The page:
Gov. Rick Scott (right), fishing near Panama City on Tues., April 19 (Pic via Governor's Press Office)
Gov. Rick Scott (right), fishing near Panama City on Tues., April 19 (Pic via Governor's Press Office)

Does the Scott administration want to privatize camping in state parks? (Corrected)

By | 06.28.11 | 11:28 am

In recent months, the Scott administration has cut $305 million from environmental land-buying projects in the state budget, all but ignored pleas to halt the construction of a Georgia-Pacific pipeline to funnel additional effluent into the St. Johns River and attempted to halt or delay the implementation of a set of criteria to govern water pollution in the state.The administration also made cuts to the state’s five water management districts, and sent out a memo asking them to “reexamine” how they do business.

Now, new allegations that the administration hopes to begin privatizing camping in some state parks have surfaced.

A recent St. Petersburg Times op-ed editorial reports that the Florida Department of Environmental Protection has drawn up a plan to turn over portions of more than 50 state parks to private corporations to build camping and RV sites.

The initiative is a bold one, and would affect some of Florida’s most famous state parks. In one instance, the plan would lead to the construction of 45 campsites on 17.5 acres of Honeymoon Island, to accommodate both recreational vehicles and tents. According to the Times, the pronouncement has been launched “mostly outside the public’s view.”

From the Times op-ed:

Earlier this month, the division won approval, 7-2, from DEP’s Acquisition and Restoration Council, a little-noticed advisory group, to expedite the planning process to create more private concessions at the 56 state parks. But this is more than privatizing snack bars, canoe rentals or gift shops. It’s about turning over portions of state parks to private enterprises to build and run campgrounds, often in environmentally sensitive locations that are already being heavily utilized by day visitors.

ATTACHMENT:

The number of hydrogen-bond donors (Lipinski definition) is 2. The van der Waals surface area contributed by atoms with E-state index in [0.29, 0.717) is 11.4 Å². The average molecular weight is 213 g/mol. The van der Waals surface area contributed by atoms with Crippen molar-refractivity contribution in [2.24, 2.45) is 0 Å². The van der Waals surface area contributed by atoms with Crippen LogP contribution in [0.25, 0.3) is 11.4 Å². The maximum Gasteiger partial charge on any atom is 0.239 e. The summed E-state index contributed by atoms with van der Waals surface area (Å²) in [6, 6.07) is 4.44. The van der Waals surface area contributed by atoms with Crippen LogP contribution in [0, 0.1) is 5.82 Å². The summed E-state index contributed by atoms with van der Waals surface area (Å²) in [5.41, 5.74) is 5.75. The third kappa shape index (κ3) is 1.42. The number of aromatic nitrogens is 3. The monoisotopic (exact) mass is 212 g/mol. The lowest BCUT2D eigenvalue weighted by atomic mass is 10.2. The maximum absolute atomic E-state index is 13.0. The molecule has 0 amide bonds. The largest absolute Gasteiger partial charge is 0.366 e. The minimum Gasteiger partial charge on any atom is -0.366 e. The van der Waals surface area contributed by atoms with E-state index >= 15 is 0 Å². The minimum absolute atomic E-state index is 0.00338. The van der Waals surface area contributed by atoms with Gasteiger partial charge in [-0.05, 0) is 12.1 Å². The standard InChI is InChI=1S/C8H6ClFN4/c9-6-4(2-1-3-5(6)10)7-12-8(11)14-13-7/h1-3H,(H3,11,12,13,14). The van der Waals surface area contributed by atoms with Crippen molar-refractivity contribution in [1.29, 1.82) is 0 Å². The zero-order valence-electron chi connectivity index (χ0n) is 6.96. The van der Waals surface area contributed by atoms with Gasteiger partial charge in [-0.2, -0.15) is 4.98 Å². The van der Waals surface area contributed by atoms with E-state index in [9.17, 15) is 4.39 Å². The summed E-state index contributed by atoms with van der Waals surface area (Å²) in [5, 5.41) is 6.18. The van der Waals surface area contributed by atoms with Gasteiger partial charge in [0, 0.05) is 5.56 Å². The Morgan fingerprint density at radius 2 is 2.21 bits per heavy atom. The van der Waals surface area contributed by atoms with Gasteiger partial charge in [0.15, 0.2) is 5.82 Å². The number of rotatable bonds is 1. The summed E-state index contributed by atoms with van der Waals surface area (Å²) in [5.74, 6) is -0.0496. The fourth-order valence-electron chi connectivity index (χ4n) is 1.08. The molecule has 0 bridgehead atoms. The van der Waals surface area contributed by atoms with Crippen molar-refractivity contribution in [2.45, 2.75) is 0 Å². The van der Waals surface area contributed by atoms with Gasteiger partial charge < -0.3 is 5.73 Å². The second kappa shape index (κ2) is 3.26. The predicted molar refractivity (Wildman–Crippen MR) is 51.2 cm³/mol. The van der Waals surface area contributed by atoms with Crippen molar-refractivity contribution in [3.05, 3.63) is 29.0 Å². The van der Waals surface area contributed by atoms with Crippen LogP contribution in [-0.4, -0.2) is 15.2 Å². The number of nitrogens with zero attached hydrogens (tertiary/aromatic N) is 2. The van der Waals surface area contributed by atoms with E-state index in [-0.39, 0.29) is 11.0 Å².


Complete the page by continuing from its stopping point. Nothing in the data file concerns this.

At Honeymoon Island, for example, the plan for 45 campsites on 17.5 acres — including electric and water hookups for RVs in an area now designated for picnicking — would add an estimated 300 more people to the park’s daily 5,326 visitors. The plan will likely require the relocation of gopher tortoises, the division’s proposal acknowledges, and selective cutting of trees, the building of stormwater basins and an archaeological study to ensure no cultural resources are lost. Wastewater from bathhouses and an RV “dump station” will be carted offsite to a treatment facility.

According to the Department of Environmental Protection’s press officer, Dee Ann Miller, an effort to increase campsites statewide is in the works, but it’s “too soon” to discuss logistics.

Writes Miller, in an email:

At this time it is simply too soon to talk about any possible logistics of how camping could be expanded in state parks in the future and what it would look like. This is an idea from Florida Park Service leaders to continue to provide Florida’s citizens and visitors high-quality camping opportunities, as it is by far one of our most popular activities. There are multiple campgrounds, particularly those in South Florida, that are reserved year-round and many of the 53 state parks that offer campgrounds are booked every weekend. With the cost of constructing campgrounds in the millions of dollars, the Florida Park Service will ensure all avenues to expand camping are investigated, including private construction and operation. However, this is no reflection on current operations nor is it a trial for possible privatization of current camping facilities at state parks.